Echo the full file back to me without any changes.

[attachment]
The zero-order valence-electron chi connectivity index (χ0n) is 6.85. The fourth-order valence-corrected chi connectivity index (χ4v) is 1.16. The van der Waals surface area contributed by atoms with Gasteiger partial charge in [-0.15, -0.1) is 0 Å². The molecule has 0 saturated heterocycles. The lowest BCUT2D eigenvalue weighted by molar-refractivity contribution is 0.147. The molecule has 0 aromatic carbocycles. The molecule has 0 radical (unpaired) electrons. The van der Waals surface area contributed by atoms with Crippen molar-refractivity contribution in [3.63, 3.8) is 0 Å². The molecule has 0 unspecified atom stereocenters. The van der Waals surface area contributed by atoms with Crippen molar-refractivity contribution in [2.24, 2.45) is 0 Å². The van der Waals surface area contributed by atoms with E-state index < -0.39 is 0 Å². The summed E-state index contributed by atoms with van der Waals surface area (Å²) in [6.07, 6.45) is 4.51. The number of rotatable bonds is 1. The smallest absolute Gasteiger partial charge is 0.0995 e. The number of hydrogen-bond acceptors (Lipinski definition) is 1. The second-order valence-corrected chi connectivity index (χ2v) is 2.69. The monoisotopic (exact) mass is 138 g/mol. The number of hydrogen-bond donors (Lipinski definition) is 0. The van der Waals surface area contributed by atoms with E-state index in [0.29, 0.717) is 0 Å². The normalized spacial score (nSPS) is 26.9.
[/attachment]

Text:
The zero-order valence-electron chi connectivity index (χ0n) is 6.85. The fourth-order valence-corrected chi connectivity index (χ4v) is 1.16. The van der Waals surface area contributed by atoms with Gasteiger partial charge in [-0.15, -0.1) is 0 Å². The molecule has 0 saturated heterocycles. The lowest BCUT2D eigenvalue weighted by molar-refractivity contribution is 0.147. The molecule has 0 aromatic carbocycles. The molecule has 0 radical (unpaired) electrons. The van der Waals surface area contributed by atoms with Crippen molar-refractivity contribution in [3.63, 3.8) is 0 Å². The molecule has 0 unspecified atom stereocenters. The van der Waals surface area contributed by atoms with Crippen molar-refractivity contribution in [2.24, 2.45) is 0 Å². The van der Waals surface area contributed by atoms with E-state index < -0.39 is 0 Å². The summed E-state index contributed by atoms with van der Waals surface area (Å²) in [6.07, 6.45) is 4.51. The number of rotatable bonds is 1. The smallest absolute Gasteiger partial charge is 0.0995 e. The number of hydrogen-bond acceptors (Lipinski definition) is 1. The second-order valence-corrected chi connectivity index (χ2v) is 2.69. The monoisotopic (exact) mass is 138 g/mol. The number of hydrogen-bond donors (Lipinski definition) is 0. The van der Waals surface area contributed by atoms with E-state index in [0.29, 0.717) is 0 Å². The normalized spacial score (nSPS) is 26.9.